• Press Release

Mass Hunger Strike at al-Aqrab Prison Over Denial of Family Visits and Dire Conditions

July 31, 2019

An Egyptian soldier stands on guard near a waving national flag as citizens arrive to cast votes in a referendum on constitutional amendments, at a school in the capital Cairo's northern neighbourhood of Shubra, on the first day of a three-day poll, on April 20, 2019. - Polls in Egypt opened on April 20 for 62 million eligible voters to make their voice hear on a referendum that could keep President Abdel Fattah al-Sisi in power until 2030. On the ballot is a raft of constitutional changes that would extend Sisis current term by two years. He would be eligible to run for six more years in 2024. (Photo by Khaled DESOUKI / AFP) (Photo credit should read KHALED DESOUKI/AFP/Getty Images)
The Egyptian authorities must immediately end cruel and inhumane detention conditions and allow regular family visits at al-Aqrab maximum security prison in Tora where approximately 130 detainees have gone on a mass hunger strike for more than six weeks, said Amnesty International today. Many of those on strike were arrested more than two years ago and have not been allowed a single visit from their families or lawyers.

In response to the hunger strike, which began on June 17, authorities have retaliated against the detainees by beating them, applying electric shocks with tasers and punished some of them with disciplinary measures, in an effort to coerce them to end their strike, according to a statement issued by detainees from prison. At least 10 hunger-strikers were blindfolded and transferred to special cells which they are not allowed to exit all day.

“The Egyptian authorities have pushed scores of detainees at al-Aqrab to breaking point. The combination of squalid and inhumane detention conditions and the denial of family visits and access to their lawyers – in some cases for over two years – has created an unbearable situation for detainees,” said Magdalena Mughrabi, Deputy Middle East and North Africa Director at Amnesty International.

“By refusing to allow detainees to see their families, the Egyptian authorities are flagrantly flouting both Egyptian and international law and displaying callous cruelty. Instead of prolonging their suffering, the Egyptian authorities should immediately end this practice and allow family visits for inmates at al-Aqrab.”

Barred from receiving family visits

According to court documents reviewed by Amnesty International, before their referral to trial, the majority of those on hunger-strike were subjected to enforced disappearances for periods ranging from 11 to 155 days, before the authorities acknowledged their detention and brought them before the Supreme State Security Prosecution, a special branch of the prosecution which has jurisdiction over terrorism-related crimes. Many also said they suffered torture and other ill-treatment at the hands of National Security Agency (NSA) officers.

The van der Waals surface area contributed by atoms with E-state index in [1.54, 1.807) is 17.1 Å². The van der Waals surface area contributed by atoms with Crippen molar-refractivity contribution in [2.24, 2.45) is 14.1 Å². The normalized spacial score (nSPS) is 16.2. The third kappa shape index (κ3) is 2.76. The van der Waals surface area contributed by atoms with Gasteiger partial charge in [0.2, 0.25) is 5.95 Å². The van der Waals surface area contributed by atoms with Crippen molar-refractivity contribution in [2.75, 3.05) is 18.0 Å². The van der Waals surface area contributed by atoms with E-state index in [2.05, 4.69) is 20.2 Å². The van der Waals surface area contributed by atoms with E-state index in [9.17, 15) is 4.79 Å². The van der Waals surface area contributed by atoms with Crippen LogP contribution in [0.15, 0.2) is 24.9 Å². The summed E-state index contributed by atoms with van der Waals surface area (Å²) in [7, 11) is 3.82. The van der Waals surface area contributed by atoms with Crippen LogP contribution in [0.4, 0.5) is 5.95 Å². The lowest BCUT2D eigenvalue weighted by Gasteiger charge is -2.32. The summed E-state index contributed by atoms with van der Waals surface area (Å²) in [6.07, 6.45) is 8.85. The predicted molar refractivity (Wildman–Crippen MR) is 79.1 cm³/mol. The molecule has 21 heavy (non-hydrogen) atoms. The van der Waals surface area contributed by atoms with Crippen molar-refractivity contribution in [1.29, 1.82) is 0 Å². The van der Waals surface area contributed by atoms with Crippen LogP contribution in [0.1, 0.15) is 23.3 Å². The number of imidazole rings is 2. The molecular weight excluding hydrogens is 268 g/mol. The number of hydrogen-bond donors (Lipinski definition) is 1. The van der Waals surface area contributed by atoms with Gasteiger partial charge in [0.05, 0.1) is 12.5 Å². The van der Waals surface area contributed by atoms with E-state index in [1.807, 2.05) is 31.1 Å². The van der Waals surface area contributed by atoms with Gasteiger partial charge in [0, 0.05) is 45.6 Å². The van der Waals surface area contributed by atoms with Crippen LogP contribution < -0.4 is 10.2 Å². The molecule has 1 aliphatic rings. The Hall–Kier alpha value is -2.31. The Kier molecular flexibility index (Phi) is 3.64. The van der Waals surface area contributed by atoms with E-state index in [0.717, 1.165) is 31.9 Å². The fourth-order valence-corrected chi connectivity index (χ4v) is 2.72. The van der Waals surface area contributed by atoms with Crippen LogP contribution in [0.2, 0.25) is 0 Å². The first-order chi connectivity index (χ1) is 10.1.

Amnesty International interviewed four family members of people participating in the hunger strike who said that at this point they were only able to catch sight of their loved ones for a few minutes when transported in police cars on their way to and from the prosecution building in New Cairo for questioning. After the detainees’ referral to trial, they could only see them from behind glass cages in the courtrooms during the hearings and could only communicate with them using hand signals.

Family members also described how police and court security officials physically assaulted them and hurled insults at them, and sometimes denied them entry to the courtroom or refused to bring detainees causing the judge to postpone the hearing.

Two said that even when they managed to receive authorization from the Supreme State Security Prosecution to visit their detained family members, the prison authorities always refused to allow the visit to go ahead. In one incident in February 2017, a police officer at al-Aqrab prison ripped up the written document authorizing the family member’s visit.

International standards require that detainees be allowed regular contact with their family members and prohibit the use of preventing family visits as a disciplinary measure.

Several detainees had previously gone on hunger strikes in October 2017 and February 2018 and ended their protest on the basis of assurances that they would be allowed family visits, but these promises were never fulfilled.

Dire prison conditions

The detainees are held in overcrowded cells infested with mosquitos, flies and other insects which, without fans or proper ventilation, reach temperatures of over 40 degrees Celsius in the summer. Prison authorities also deny detainees adequate health care, do not allow them to receive food or drinks from their families outside prison and have placed restrictions on clothes and medicine.

The Egyptian authorities must effectively investigate the allegations of torture or other ill-treatment of detainees on hunger strike and bring those suspected of responsibility to justice, in accordance with international fair trial standards.

The authorities must also allow independent observers to visit Al-Aqrab prison, in order to ensure that the conditions of detention are up to international standards.

“There can be no justification for the cruel and inhumane treatment these detainees have endured. The Egyptian authorities must urgently ensure that all individuals in their custody receive adequate health care, food, and are held in sanitary conditions in properly ventilated cells in accordance with international law,” said Magdalena Mughrabi.

“The numerous allegations of the torture and other ill-treatment of hunger strikers must be investigated, and officials suspected of responsibility must be brought to justice.”